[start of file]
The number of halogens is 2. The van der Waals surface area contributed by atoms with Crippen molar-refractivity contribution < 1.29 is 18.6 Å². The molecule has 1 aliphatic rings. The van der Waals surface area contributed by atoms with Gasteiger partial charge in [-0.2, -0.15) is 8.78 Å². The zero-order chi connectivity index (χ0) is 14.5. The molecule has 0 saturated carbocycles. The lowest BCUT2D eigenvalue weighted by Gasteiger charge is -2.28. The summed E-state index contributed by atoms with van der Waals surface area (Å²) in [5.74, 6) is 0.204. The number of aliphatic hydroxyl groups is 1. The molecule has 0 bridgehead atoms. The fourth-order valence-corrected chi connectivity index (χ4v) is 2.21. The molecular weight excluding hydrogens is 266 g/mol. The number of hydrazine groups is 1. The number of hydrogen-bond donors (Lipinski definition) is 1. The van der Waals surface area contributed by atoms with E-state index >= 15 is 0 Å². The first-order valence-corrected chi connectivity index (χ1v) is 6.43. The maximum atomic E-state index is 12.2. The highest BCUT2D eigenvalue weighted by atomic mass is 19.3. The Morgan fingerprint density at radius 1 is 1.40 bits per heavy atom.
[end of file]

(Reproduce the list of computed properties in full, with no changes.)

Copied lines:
The number of halogens is 2. The van der Waals surface area contributed by atoms with Crippen molar-refractivity contribution < 1.29 is 18.6 Å². The molecule has 1 aliphatic rings. The van der Waals surface area contributed by atoms with Gasteiger partial charge in [-0.2, -0.15) is 8.78 Å². The zero-order chi connectivity index (χ0) is 14.5. The molecule has 0 saturated carbocycles. The lowest BCUT2D eigenvalue weighted by Gasteiger charge is -2.28. The summed E-state index contributed by atoms with van der Waals surface area (Å²) in [5.74, 6) is 0.204. The number of aliphatic hydroxyl groups is 1. The molecule has 0 bridgehead atoms. The fourth-order valence-corrected chi connectivity index (χ4v) is 2.21. The molecular weight excluding hydrogens is 266 g/mol. The number of hydrazine groups is 1. The number of hydrogen-bond donors (Lipinski definition) is 1. The van der Waals surface area contributed by atoms with E-state index >= 15 is 0 Å². The first-order valence-corrected chi connectivity index (χ1v) is 6.43. The maximum atomic E-state index is 12.2. The highest BCUT2D eigenvalue weighted by atomic mass is 19.3. The Morgan fingerprint density at radius 1 is 1.40 bits per heavy atom.